Anathem by Neal Stephenson
In the beginning of this novel, there is a Note to the Reader, the first line of which is:
“If you are accustomed to reading works of speculative fiction and enjoy puzzling things out on your own, skip this Note.”
So I did. And my first recommendation to anyone thinking of reading this book is to learn as little as you can about it, including skipping that note.
The second recommendation to anyone thinking of reading this book is to ignore this xkcd comic:
The comic is either dissing Anathem, or warning it, not sure which. If you go to the xkcd website and mouse over the image, the text that pops up says “Except for anything by Lewis Carroll or Tolkien, you get five made-up words per story. I’m looking at you, Anathem.”
So, we know to discredit this particular comment because a) he allows an exception for Tolkien, who is boring, and b) he’s dissin’ Stephenson. Or threatening Stephenson that the novel better not suck whenever the comic artist gets around to reading it. Not sure which.
Regardless, I actually agree with the Rule of Thumb, I would just replace Tolkien with Stephenson in his list of exceptions. I’m indifferent on Lewis Carroll. (If you’d like to debate exceptions, I direct you to the xkcd forum, where there’s somthing like 10 jillion posts about this comic debating that very topic).
I had trepidations when I read a blurb about Anathem when it first came out. Too many speculative fiction books “create” a world by just making up different names for stuff, and Stephenson makes up a hell of a lot of words in the blurb alone.
But, as another commenter put it, the first part of the book is a pretty impressive bit of world building. It only took a few pages before the multitudes of made-up words clicked and I stopped noticing them or caring.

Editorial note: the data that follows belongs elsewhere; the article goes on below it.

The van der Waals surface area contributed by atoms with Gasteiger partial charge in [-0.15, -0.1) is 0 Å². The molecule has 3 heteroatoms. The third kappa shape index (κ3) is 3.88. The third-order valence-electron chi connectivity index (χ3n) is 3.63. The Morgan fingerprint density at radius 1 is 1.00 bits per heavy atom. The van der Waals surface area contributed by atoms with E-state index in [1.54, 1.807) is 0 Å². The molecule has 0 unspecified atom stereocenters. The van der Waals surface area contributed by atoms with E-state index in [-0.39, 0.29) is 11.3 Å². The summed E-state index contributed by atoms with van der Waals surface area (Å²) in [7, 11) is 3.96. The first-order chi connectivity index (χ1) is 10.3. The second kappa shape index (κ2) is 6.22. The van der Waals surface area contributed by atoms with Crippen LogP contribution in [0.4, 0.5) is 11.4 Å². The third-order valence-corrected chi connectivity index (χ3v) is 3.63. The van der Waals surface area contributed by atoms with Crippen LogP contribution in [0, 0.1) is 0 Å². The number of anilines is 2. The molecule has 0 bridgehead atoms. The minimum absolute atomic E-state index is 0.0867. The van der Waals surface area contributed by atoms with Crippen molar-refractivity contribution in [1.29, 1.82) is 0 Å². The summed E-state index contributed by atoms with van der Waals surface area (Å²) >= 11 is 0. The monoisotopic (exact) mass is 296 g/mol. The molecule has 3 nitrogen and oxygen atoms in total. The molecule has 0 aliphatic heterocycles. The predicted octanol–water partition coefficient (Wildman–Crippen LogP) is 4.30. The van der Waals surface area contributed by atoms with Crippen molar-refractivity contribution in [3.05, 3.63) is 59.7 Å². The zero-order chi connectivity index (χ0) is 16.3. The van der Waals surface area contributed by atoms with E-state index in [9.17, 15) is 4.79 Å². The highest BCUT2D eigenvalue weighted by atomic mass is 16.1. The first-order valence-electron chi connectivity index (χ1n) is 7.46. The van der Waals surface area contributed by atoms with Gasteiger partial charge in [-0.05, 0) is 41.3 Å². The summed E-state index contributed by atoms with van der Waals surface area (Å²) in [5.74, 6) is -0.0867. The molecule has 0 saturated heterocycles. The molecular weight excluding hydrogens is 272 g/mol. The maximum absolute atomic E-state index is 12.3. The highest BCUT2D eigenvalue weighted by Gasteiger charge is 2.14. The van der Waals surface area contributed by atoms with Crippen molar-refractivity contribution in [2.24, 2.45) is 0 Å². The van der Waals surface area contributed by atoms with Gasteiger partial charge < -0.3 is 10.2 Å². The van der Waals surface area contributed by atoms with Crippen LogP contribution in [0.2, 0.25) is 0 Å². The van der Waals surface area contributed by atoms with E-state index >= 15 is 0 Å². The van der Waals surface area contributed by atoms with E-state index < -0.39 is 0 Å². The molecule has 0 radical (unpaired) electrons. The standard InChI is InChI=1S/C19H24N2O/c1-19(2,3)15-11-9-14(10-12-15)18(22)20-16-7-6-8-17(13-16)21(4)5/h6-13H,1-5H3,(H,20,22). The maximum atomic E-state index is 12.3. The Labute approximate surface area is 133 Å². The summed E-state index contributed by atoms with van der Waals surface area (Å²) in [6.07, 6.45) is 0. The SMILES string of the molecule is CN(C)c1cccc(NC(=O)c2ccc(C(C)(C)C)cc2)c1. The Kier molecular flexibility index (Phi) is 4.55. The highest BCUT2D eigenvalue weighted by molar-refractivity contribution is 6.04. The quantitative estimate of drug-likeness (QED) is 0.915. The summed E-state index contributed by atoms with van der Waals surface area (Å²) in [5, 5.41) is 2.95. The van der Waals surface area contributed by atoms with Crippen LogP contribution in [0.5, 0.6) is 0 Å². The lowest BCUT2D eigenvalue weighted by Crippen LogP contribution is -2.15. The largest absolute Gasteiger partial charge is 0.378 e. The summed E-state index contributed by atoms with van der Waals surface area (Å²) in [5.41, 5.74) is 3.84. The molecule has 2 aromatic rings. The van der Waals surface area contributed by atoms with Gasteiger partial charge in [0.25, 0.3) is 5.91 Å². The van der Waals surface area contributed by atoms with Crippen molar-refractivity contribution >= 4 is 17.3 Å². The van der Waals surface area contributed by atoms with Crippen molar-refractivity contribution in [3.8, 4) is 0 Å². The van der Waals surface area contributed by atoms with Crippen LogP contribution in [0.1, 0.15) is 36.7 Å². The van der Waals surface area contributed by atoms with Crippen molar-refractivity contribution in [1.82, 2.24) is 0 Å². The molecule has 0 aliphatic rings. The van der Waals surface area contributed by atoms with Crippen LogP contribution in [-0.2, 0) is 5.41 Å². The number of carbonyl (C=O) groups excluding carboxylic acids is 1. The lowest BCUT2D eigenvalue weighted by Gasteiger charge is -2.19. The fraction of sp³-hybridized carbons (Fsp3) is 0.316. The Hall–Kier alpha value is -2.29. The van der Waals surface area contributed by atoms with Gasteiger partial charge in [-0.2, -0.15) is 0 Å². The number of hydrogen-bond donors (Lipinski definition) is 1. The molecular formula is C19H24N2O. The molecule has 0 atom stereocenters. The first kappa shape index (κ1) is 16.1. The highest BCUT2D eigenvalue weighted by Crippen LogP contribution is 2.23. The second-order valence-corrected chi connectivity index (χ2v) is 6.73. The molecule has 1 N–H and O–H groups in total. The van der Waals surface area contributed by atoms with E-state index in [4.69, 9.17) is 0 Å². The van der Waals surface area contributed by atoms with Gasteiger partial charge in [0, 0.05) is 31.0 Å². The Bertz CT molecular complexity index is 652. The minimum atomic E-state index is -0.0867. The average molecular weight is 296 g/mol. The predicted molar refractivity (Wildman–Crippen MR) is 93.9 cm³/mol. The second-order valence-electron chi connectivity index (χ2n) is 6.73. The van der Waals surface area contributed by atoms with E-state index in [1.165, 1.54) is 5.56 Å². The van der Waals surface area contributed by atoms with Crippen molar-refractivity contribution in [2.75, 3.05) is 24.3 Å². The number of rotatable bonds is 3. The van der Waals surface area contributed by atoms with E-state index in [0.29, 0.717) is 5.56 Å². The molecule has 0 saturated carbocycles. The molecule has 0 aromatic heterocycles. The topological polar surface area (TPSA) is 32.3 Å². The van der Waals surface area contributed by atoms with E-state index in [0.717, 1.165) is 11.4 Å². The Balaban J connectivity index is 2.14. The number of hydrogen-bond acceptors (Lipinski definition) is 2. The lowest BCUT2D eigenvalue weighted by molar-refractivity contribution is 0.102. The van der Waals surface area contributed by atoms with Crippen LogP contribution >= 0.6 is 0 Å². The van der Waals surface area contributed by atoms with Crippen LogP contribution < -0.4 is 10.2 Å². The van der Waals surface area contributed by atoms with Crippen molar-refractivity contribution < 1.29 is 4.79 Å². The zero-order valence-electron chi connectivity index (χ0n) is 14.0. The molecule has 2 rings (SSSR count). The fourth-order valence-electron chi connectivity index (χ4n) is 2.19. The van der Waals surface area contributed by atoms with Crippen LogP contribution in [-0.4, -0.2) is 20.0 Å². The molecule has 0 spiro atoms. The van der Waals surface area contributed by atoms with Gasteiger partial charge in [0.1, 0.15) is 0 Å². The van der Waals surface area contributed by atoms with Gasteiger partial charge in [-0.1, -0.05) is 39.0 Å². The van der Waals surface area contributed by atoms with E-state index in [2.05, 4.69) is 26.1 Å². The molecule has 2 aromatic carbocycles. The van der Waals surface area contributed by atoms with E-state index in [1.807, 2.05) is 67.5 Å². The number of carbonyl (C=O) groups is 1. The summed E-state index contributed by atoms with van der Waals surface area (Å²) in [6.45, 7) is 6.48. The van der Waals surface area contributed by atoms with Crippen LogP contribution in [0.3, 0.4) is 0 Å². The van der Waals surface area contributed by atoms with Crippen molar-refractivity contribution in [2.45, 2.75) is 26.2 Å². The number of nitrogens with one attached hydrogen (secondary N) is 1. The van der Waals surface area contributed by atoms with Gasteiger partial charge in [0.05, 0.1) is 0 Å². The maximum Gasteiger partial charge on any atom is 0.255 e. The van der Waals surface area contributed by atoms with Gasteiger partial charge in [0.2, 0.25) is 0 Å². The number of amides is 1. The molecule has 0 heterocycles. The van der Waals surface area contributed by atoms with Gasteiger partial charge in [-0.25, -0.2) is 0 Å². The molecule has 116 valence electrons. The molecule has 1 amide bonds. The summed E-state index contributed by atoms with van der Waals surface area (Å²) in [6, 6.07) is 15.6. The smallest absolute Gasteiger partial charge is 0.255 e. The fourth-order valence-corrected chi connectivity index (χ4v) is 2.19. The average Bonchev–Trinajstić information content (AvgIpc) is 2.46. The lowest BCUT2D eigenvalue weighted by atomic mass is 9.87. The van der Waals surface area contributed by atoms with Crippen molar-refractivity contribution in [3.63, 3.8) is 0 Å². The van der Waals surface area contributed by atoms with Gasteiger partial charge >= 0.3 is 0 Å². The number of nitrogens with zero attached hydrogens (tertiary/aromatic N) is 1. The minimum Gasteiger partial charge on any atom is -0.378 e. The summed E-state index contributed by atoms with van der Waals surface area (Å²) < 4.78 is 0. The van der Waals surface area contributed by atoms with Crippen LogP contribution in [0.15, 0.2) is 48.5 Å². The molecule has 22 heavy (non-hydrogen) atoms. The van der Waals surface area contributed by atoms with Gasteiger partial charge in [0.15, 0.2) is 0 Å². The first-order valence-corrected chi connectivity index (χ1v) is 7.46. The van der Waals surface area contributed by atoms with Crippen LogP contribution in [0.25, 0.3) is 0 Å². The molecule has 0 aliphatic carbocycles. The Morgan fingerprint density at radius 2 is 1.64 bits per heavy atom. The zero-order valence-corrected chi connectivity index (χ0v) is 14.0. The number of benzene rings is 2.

As to the ending, to be perfectly honest I’m going to liken it to watching the movie Primer, a low budget but extremely good time travel movie1. I really enjoyed it, but I was hanging onto comprehension by my fingernails. I may need to go back and read the last 100 pages again, just to make sure I followed what happened correctly. In my own defense, I was really into it at this point and taking every opportunity to read a few pages. So I’d get it in little 5 page bursts, interrupted by a kid or dog or kid-dog related emergency. Theoretically, I should have just waited until I had a block of time, but… you know, Stephenson. I’m a fan.
I would bet $1,000 that Stephenson has read Walter M. Miller’s A Canticle for Leibowitz.
Some folks are saying that Anathem is better than Cryptonomicon. My vote is still with Cryptonomicon and, for that matter, The Baroque Cycle trilogy. But Anathem is a close second (fifth?), and tied with The Diamond Age: Or, a Young Lady’s Illustrated Primer, and just ahead of Snow Crash.
Glad I could clear that up for everybody.
1 Which is not to say that Anathem is a book about time travel. I’m not saying what it’s about. This log is spoiler free, more or less. I’m just saying that what it’s about is complex, like time travel narratives can be.